Some of you who have been dipping into the marijuana research from time to time may have heard the word "terpenes" come up in the latest science and news stories. What are these things anyway? What are they doing in my pot you might say (while in a legal state, of course). What do they contribute to and, most importantly for any science topic, why should I care?
Those crystal-like structures secrete terpenes, as well as THC and CBD. Photo source: UnSplash.com
Terpenes, or terpenoids, are interesting molecules. They are large organic compounds produced by a wide variety of plants (including cannabis) and even some insects. First off, what are they doing in plants? It turns out that they are secondary metabolites and are very volatile. Plants will sequester highly volatile compounds, including terpenoids, within plant tissues. In the case of cannabis, the terpenes are secreted onto the fine hairs of the cannabis bud called trichomes. Plants can use these terpenes as insecticides, but more importantly, they attract pollinators. How? Because a volatile chemical has a scent. Back to cannabis, these volatile compounds are what gives different strains of bud their distinct scents.
The most common terpenoids that are found in the cannabis plant are: limonene (which has a citrus scent); alpha-pinene (smells like pine); myrcene (cloves, earthy); caryophyllene (pepper, woody); linalool (floral); humulene (woody, earthy); ocimene (sweet); and terpinolene (piney, herbal). These individual terpenes are also found in other plants. For example, linalool is produced by lavender. In terms of cannabis, these different terpenes are a big part of what gives different strains their distinct aromas.
Okay, so they give bud its scent. While alluring to some connoisseurs, it really doesn't have much point after that, does it? Well, this article would be a bit too short if that were the case. In fact, cannabis terpenes are thought to also participate in the therapeutic effects of marijuana. Many of these terpenes have potential therapeutic effects as well. For example, linalool and limonene may be beneficial in the treatment of cardiovascular disease.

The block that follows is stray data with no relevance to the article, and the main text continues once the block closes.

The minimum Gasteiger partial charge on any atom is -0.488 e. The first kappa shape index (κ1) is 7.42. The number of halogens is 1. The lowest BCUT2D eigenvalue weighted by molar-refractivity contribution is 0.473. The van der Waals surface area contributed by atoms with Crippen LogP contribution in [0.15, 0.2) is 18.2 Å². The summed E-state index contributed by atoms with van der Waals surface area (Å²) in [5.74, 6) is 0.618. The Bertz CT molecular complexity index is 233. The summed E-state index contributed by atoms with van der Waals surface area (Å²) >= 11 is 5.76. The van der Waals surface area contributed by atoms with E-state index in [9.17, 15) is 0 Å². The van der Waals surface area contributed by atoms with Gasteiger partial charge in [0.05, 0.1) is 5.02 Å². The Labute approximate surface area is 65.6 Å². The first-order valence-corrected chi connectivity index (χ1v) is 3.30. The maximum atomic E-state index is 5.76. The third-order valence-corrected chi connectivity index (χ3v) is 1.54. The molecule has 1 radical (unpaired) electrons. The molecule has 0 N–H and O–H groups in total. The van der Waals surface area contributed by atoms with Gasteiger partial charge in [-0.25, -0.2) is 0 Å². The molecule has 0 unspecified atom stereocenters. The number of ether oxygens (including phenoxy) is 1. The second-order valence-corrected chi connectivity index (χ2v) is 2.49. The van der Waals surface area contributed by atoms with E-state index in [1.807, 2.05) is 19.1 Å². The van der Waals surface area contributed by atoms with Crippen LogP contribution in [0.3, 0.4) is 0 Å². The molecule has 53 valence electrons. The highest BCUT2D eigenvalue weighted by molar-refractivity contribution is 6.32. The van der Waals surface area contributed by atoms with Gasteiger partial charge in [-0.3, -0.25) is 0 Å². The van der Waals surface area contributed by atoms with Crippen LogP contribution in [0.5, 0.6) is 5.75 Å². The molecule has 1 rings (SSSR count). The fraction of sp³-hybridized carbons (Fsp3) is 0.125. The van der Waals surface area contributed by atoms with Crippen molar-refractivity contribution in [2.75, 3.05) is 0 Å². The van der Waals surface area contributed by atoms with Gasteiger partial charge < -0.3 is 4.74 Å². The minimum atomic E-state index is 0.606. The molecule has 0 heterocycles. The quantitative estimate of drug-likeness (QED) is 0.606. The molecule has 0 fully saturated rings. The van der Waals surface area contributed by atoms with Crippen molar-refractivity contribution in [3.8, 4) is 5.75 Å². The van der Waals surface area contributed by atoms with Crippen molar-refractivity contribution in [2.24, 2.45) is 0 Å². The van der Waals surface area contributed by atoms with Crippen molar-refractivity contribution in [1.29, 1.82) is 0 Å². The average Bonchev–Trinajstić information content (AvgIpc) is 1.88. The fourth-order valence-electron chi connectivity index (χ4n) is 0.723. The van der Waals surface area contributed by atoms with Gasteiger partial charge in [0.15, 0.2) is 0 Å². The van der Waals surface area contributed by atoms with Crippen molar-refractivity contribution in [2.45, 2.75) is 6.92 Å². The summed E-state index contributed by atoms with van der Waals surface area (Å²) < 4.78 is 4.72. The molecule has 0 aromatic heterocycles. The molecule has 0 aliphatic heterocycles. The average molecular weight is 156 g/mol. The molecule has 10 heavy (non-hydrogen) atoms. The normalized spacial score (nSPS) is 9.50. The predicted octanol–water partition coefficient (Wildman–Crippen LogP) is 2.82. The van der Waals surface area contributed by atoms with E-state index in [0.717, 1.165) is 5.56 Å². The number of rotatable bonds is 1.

The gooey sap from this pine tree can be harvested for its terpene content. Photo source: fr.wikipedia
Their presence mediates the effect of the THC and cannabidiol (CBD) on the body. Different strains with different types of terpenes present are thought to be associated with certain medicinal benefits. Myrcene helps with insomnia, while limonene improves mood and releases stress. The terpenes found in cannabis are also known to produce what is called "the entourage effect". This means that they interact with endocannabinoid receptors, their presence, and removal from the synapse, and the enzymes which produce and degrade them. This means that they could enhance, or decrease, the effects of THC and CBD.
For more detailed effects of terpenes on marijuana's effects, see the video below.